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Wednesday, 15 January 2020

Margazhi Blogotsavam: Day 30: Mangalam!

On the 17th of December, 2019, sudden inspiration struck, giving birth to this concept of a blogathon for the entire month. When I sat down to post the first blog, inspiration struck again, resulting in the series being named #MargazhiBlogotsavam. 


And an utsavam it truly has been – marked by hectic activity and a lot of joy in the celebration. Full of bliss for the one writing the blogs, and, judging from the feedback, equally joyful, for the ones reading them.

Sustaining an activity like this on a daily basis for very long is however not possible. So, like any other festival, it is time to bring the curtains down, albeit temporarily, until the next festive occasion.

Perhaps the daily reading of the stories of devotees has planted the seed of bhakti in your hearts. If yes, it is important you care for that seed, and nurture it well, so that it germinates, takes root, and grows to yield the appropriate fruit. Here are a few suggestions towards this end.
  • Set aside some time everyday – even if it is as little as 10 minutes – to chant the Lord’s Name. In this kaliyuga, when other forms of spiritual practice are not so easy, Namasmaranam is the easiest way ahead. Chant the name of your family deity, or your favourite deity, or a small mantra of your choice (except the Gayatri mantra).
  • Select some small stotram of your favourite/your family deity. Recite it at least once every day, even if you have to read from a book/online site. Over time, when you have learned it by heart, it will become easier to recite even without those aids.
  • For some time every morning and evening, play some bhajans or stotrams in your house. It will help to create positive vibes in the environment, and foster a sense of bhakti in you. If you can, sing along.
  • Devote at least 10 minutes every day to some form of spiritual reading – it could be stories of devotees of God, or the Ramayana, the Mahabharata or the Bhagavatham – whatever is easy for you, and holds your attention.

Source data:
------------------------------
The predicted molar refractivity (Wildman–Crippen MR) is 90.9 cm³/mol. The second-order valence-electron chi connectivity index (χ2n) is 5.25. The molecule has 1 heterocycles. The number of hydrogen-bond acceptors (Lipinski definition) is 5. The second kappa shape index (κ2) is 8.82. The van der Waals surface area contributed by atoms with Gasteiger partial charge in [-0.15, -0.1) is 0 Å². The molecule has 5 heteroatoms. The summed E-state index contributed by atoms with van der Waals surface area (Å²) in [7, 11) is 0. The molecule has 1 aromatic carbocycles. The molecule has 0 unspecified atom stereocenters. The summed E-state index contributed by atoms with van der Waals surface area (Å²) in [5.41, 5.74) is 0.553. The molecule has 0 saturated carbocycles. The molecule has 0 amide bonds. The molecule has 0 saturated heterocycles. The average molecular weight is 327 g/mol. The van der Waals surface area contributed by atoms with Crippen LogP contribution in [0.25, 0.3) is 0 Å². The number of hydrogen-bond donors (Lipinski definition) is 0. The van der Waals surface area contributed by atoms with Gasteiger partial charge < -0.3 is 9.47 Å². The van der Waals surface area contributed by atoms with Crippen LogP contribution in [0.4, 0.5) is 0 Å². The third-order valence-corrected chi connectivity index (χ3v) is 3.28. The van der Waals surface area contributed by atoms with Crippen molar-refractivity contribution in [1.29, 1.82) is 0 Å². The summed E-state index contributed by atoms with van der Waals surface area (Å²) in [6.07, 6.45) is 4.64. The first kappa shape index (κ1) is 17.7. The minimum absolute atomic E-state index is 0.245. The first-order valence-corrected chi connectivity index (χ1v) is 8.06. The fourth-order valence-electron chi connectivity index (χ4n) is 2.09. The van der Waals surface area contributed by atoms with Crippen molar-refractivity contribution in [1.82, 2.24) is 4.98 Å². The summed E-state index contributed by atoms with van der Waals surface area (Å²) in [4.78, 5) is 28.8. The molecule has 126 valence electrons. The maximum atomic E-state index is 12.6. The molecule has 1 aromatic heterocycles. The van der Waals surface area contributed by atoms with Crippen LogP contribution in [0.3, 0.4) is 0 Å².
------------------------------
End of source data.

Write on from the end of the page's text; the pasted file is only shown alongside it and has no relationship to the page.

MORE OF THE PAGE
• Make it a point to consciously remember God, ask for help, and chant His/Her Name before you begin any important activity, or at random, 5 times in a day.
  • At the end of every important activity, or as a set routine of 5 times in a day, make it a habit to remember God, and say a simple ‘thank you’ for all the things that are going right for you.
  • When you find yourself in a stressful event, PAUSE. Cut your stream of automatic thoughts. Chant your mantra 11 times. Pray for divine guidance. Then return to thinking of how to deal with the event.
  • Keep track of how you talk. Are you always talking on and on? If yes, cultivate more silence in your life. Are you always criticizing others? Are you blaming/finding fault with them all the time? If yes, make a conscious effort to change to a positive way of talking that encourages people. If that is too difficult, just stop expressing your negative thoughts – that itself will lead to a big improvement.
  • Constantly monitor your thoughts. Are you thinking negative thoughts? Does your mind wander thinking of unnecessary things? Are you stuffing your mind with unwanted stuff? Are you getting tense and worrying about things beyond your control? If yes, practice the pause. Examine your thoughts and discard the ones that are of no use to your growth.
  • Take care of what you allow to enter your mind. The outside world is constantly bombarding us with stimuli. When you let it all go unfiltered into your mind, it weighs you down, and you end up feeling tired – both mentally and physically. If you have the ability to filter, do it. If not, cut off the stimulus itself. In other words, spend less time on WhatsApp, Facebook, Twitter, TV, and mindless gossip.
  • Pay attention to the people around you. If there is someone in need, do what you can to help them, with a sense of gratitude for being given the opportunity to serve.

These few tips that I have given are tried and tested ways to develop a sense of bhakti. I use them too, and that’s why I can confidently pass them on to you. If there is any further guidance you need, do feel free to send me a message on WhatsApp on 98450 66050.

Do also message me if you would like to have the PDFs of two books about the several devotees from across the country – one is the English translation of Mahipathi’s Bhakta Vijay, and the other, called Bhaktamal, is in Hindi.

Through today’s blog post, I want to express my humble pranaams to all of you who have come along and been a part of this #MargazhiBlogotsavam. Thank you for trusting in me, appreciating my efforts, and sending me your thoughts when you felt touched by what I wrote. 


2 comments:

  1. Good morning Anu. Nicely written. I have to read some of your writing here which are missed due to my personal issues. God bless you and your family. I will follow your easy tips and will pass it To my friends and relatives. Once again thank you so much Anu.

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  2. How sweet! Mother Andal's choicest love and blessings be showered on you, for doing this seva. May you attain liberation in this very birth. Hari Om

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